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Postcards From Nam Kindle Edition
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Top Customer Reviews
Mimi's escape was traumatic enough and she was devastated to leave a much beloved grandmother. But many were even less fortunate and suffered as the 'boat people' that we heard so much about on the news at the time. With storms, pirates and often refusal on their eventual arrival, this was an hugely risky way to escape.
The postcards of the title arrived from Thailand without return addresses, signed 'Nam'. At first Mimi could not fathom who they could be from, but when she finally realises the identity of Nam she is forced to remember suppressed memories from her childhood.
Mimi interviews several survivors, to relate a piece of history that has probably slipped from many memories.
Although this is the third of a trilogy, I did not feel I should have read the other books first. Having read Postcards From Nam, however, I would very much like to read the previous 2 books.
Written in a slightly awkward style, I would still recommend this for its powerful content.
For an alternative read based in Vietnam, I would also suggest The Man From Saigon by Marti Leimbach.
Mimi is a succesful lawyer based in America, she is a Vietnamese immigrant who has americanised both her name and her lifestyle. Mimi's family were lucky enough to be able to leave their home in South Vietnam just before the North took over. Other family members and friends were not so lucky though, and Mimi has distanced herself from the memories of her past. Then, out of the blue, postcards begin to arrive. Beautifully, hand drawn postcards that are personal to Mimi, and to her past. Who is sending them, and why? What do they mean?
After speaking with her family, it becomes clear to Mimi that these cards are being sent by Nam. Nam was a childhood neighbour back in Vietnam and Mimi has heard nothing from him for years. Determined to find out more about the cards and about Nam, Mimi tracks down refugees and learns through them, of Nam's ordeals over the past years. He has suffered dreadfully, yet still he remembers her.
There are some haunting passages in this short novel, the terrors suffered by Nam over the years are harsh, yet his love for Mimi never dies and his art work iives on.
This is a beautifully crafted story.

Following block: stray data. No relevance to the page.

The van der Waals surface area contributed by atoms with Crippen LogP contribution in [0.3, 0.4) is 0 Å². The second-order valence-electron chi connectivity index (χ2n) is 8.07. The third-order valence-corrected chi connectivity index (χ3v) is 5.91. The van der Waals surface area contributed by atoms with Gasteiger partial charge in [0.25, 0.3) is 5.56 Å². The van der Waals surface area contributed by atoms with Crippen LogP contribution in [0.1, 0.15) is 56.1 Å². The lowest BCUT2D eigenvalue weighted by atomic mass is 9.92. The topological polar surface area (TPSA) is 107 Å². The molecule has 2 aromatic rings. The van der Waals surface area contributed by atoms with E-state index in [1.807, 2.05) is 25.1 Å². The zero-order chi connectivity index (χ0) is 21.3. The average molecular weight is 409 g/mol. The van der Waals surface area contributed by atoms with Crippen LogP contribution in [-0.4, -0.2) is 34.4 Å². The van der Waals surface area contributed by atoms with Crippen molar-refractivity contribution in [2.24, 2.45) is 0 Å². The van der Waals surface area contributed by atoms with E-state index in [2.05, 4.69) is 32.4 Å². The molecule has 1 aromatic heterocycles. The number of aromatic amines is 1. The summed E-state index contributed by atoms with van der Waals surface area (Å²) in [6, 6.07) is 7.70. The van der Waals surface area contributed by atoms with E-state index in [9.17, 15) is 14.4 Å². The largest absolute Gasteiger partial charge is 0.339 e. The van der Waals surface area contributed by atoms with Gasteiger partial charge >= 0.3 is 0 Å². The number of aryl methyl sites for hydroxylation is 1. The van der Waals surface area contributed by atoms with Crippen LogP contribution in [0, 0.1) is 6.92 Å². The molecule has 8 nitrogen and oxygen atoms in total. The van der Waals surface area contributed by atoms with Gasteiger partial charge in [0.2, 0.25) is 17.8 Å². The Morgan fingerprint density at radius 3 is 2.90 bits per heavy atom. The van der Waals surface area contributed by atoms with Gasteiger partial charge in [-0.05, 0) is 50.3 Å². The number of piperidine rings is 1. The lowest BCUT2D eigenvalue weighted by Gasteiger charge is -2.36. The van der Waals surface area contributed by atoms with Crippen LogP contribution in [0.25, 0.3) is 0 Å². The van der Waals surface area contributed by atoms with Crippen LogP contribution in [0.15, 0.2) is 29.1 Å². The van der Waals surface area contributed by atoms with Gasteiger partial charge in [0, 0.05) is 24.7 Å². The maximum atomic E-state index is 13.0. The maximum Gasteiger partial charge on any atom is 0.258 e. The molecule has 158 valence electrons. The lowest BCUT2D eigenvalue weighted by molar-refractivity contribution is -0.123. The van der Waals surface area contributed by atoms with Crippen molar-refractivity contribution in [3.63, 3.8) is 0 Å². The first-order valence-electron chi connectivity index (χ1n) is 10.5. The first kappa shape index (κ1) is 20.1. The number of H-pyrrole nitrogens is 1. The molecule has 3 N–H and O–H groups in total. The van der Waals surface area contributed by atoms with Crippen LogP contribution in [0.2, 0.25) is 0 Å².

Mimi (Mi Chau originally from Saigon) starts to get Postcards from Nam in Thailand in 1988.
Mimi at first cannot remember Nam - then memories slowly start to surface and flood back - memories that have been suppressed for many years and it takes her a decade to find out what became of Nam and looks at the tragic events in their lives from the end of the war in Vietnam.
The Novella leaves you wanting to know so much more and yet it does convey very much in its short format.
This book leaves you wanting to learn more about the history of Vietnam. The author has written 2 other books both recently published in March 2011: Daughters of the River Huang & Mimi and her Mirror. I think this is the same Mimi and if so would like to read this book.
transported to the United States after the fall of Saigon in 1975.
Most Recent Customer Reviews
Not quite what I thought it was going to be like. However, a reasonable read all the samePublished 23 months ago by Mrs M I Rennison
It was quite an unusual book which I did not really connect with. A good idea but somehow wasn't quite pulled off.Published on 15 July 2014 by jane grace
I really liked this book although different to my usual genre. Well written and interesting look at a piece of modern history.Published on 6 Jun. 2014 by Baroness Orczy
I enjoyed the first half, but the novella lost coherence and momentum towards the end, which is a great shame.Published on 26 Nov. 2013 by Chris Luck
This was a very good book. Wish i had read the book before she left Saigon. Found it was very thought provoking and gave an insight into the world of the people of Vietnam.Published on 18 Oct. 2013 by jeff
GIVES YOU AN OPENING TO THE VIETNAM WAR THEN LEAVES YOU NOT KNOWING MUCH ABOUT ANYTHING. nOT ENOUGH SUBSTANCE.REGARDING CHARACTORS.Published on 18 Sept. 2013 by pammy oakeseccles
I believe the story is so strong it could withstand a very simple telling. We are, instead, steered down paths it would have been better to have come across on our own.Published on 16 Sept. 2013 by Paul Christopher
I enjoyed the theme of this book although rather depressing. However I didn't want it to end where it did. I wanted it to continue and find out more about the characters.Published on 14 Sept. 2013 by CPen17
This was refreshingly different, intriguing and engaging. Strange thing is though, I cannot remember the ending...I wonder why? Will have to go back and look!Published on 12 Sept. 2013 by Judi
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